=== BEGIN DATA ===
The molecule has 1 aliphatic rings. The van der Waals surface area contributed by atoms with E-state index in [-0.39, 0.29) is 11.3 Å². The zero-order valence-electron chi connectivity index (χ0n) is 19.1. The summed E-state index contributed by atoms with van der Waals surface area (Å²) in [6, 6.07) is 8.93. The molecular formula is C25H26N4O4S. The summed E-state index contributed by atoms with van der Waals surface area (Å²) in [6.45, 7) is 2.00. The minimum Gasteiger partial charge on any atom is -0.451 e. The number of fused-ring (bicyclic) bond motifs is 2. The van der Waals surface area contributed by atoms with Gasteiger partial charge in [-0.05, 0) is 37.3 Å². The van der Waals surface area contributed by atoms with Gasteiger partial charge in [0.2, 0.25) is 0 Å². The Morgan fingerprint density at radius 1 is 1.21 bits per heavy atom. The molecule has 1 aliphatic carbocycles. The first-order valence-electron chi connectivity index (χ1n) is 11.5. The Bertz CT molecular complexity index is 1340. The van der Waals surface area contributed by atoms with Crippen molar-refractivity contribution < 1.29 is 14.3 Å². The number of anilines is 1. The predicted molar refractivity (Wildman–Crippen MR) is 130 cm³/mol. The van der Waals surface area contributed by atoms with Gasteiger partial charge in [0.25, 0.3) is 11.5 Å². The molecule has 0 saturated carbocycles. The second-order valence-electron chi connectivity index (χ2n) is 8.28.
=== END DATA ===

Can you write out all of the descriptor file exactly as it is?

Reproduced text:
The molecule has 1 aliphatic rings. The van der Waals surface area contributed by atoms with E-state index in [-0.39, 0.29) is 11.3 Å². The zero-order valence-electron chi connectivity index (χ0n) is 19.1. The summed E-state index contributed by atoms with van der Waals surface area (Å²) in [6, 6.07) is 8.93. The molecular formula is C25H26N4O4S. The summed E-state index contributed by atoms with van der Waals surface area (Å²) in [6.45, 7) is 2.00. The minimum Gasteiger partial charge on any atom is -0.451 e. The number of fused-ring (bicyclic) bond motifs is 2. The van der Waals surface area contributed by atoms with Gasteiger partial charge in [-0.05, 0) is 37.3 Å². The van der Waals surface area contributed by atoms with Gasteiger partial charge in [0.2, 0.25) is 0 Å². The Morgan fingerprint density at radius 1 is 1.21 bits per heavy atom. The molecule has 1 aliphatic carbocycles. The first-order valence-electron chi connectivity index (χ1n) is 11.5. The Bertz CT molecular complexity index is 1340. The van der Waals surface area contributed by atoms with Crippen molar-refractivity contribution < 1.29 is 14.3 Å². The number of anilines is 1. The predicted molar refractivity (Wildman–Crippen MR) is 130 cm³/mol. The van der Waals surface area contributed by atoms with Gasteiger partial charge in [0.25, 0.3) is 11.5 Å². The molecule has 0 saturated carbocycles. The second-order valence-electron chi connectivity index (χ2n) is 8.28.